Prosecutor on offensive emails: Justice wasn’t undermined
HARRISBURG, Pa. (AP) — There’s no evidence that government employees, including investigators and judges, who swapped sexually explicit and offensive material for years through office email undermined the administration of justice, Pennsylvania’s attorney general said Tuesday in releasing a new review.
The report by a private law firm and released by Attorney General Bruce Beemer flags 38 people as high-volume senders of inappropriate emails. Thirteen senders were senior government officials or judges — including two state Supreme Court justices who resigned as the scandal unfolded over the last two years.
“There are clearly offensive emails that were recovered, hundreds of them,” Beemer told reporters. “There’s no question about that.”
But the review, Beemer said, found no inappropriate communication between judges and the office’s employees about cases or the justice system. The vast majority of emails dredged up by the yearlong review did not include pornographic content and were sent six or more years ago, Beemer said, as he sought to put to rest questions about the fairness of Pennsylvania’s justice system.
“The report provided no evidence to support the idea that there were relationships between prosecutors and judges that may have resulted in inappropriate ex parte communications that might have affected the administration of justice in Pennsylvania,” Beemer told reporters.
The report’s author — former Maryland Attorney General Douglas Gansler, who led a team from the Buckley Sandler law firm — did not necessarily come to that same conclusion, saying that the volume and nature of sexually explicit and offensive email communication between judges, prosecutors and others is a “significant problem.”
While Gansler was given a broad charge to review inappropriate communication by the office’s employees or judges, such as collusion, his report focused on pornographic or offensive material in emails.
Beemer said the review of 6.5 million emails found no evidence of any “even remotely prosecutable” crimes. But Beemer redacted the names of the senders from the 50-page report, which describes some of the emails’ contents as pornographic or containing jokes that play on racial or other stereotypes.
Beemer also attacked the methodology and findings of the report, saying some people were identified as high-volume senders even though they had sent no emails with images or racist content. Rather, many emails flagged as offensive were conversations using curse words or between friends or family members.
Beemer said that releasing the names of people identified by the law firm’s report would unfairly damage their reputations and leave his office vulnerable to lawsuits. Beemer could not say how many new government employees were caught exchanging sexually explicit or otherwise offensive materials, on top of those who have already resigned or been disciplined.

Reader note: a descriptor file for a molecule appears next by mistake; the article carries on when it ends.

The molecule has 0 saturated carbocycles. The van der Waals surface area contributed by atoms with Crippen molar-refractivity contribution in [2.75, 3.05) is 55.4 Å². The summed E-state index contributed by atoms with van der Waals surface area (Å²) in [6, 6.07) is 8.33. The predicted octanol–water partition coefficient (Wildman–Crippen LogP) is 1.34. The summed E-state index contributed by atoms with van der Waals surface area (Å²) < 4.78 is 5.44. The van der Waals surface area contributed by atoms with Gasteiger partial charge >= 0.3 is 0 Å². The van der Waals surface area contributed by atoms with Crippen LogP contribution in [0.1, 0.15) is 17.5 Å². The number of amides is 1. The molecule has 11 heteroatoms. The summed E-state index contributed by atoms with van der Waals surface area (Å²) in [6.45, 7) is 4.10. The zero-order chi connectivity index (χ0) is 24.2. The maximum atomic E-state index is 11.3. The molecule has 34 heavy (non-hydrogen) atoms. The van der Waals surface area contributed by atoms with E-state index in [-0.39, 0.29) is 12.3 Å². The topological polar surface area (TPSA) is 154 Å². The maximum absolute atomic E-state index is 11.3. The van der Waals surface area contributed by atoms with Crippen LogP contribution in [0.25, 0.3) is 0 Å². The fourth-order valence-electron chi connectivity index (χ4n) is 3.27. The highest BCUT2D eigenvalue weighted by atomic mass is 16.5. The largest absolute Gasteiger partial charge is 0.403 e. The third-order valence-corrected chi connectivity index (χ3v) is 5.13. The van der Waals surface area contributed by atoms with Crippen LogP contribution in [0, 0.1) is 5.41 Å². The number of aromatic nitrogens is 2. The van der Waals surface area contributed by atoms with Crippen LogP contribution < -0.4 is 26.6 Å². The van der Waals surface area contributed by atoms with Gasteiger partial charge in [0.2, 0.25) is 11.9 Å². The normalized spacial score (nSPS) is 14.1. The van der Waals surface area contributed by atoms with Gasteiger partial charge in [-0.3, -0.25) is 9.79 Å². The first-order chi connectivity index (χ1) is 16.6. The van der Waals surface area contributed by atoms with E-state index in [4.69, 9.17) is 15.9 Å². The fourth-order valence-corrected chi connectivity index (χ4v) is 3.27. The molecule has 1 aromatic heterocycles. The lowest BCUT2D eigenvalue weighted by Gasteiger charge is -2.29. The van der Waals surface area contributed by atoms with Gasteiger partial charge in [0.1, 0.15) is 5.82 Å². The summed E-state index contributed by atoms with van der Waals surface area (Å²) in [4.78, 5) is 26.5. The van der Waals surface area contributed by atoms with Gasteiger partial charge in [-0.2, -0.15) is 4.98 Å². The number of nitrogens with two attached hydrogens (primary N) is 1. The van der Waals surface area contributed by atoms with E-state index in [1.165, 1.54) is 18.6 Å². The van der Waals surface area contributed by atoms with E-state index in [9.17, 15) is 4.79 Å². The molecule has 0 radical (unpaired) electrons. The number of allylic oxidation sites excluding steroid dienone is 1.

However, the report identified previously unknown emails within the attorney general’s office, and more may now face discipline, Beemer said.
In cases where people exchanged a high volume offensive content — defined as 50 or more emails — Beemer said the attorney general’s office will notify the agencies where they work or legal and judicial ethics agencies.
The report was commissioned last December by Beemer’s since-resigned predecessor, Kathleen Kane.
Kane has said her office discovered the emails’ existence after she directed a review, starting in 2013, into how her predecessors handled the Jerry Sandusky child molestation investigation.
Hundreds of pages of selected material had previously been released, both by Kane and under an order by the state Supreme Court.
People sending or receiving the emails had included some of the offices’ most senior supervisors, prosecutors and agents, as well as other members of the state’s legal and law enforcement communities.
Sixty of the office’s employees were dismissed, disciplined or reprimanded, according to the attorney general’s office, while several former members of the office lost jobs they’d gone onto elsewhere after being identified as among those exchanging the emails, including a state environmental protection secretary.
Kane wove the email scandal into the narrative of the criminal charges that ultimately cost Kane her job as attorney general.
In court papers filed in 2014, her lawyers argued that two former state prosecutors had “corruptly manufactured” a grand jury investigation into Kane to protect themselves after she found they had been sending or receiving pornographic emails on their office computers.
Kane, Pennsylvania’s first elected female attorney general, resigned in August after being convicted of abusing the powers of the office to smear a rival by leaking secret investigative material to a newspaper and lying under oath to cover it up.
When Kane released volumes of the emails in 2014, her office redacted the names of all senders and receivers except for eight former members of the office — drawing criticism that she had used the emails to take revenge on the eight as perceived enemies. Several of them are suing Kane in federal court, saying she unfairly and unconstitutionally damaged their reputations.
Kane had vowed last year to release all the emails, but never did.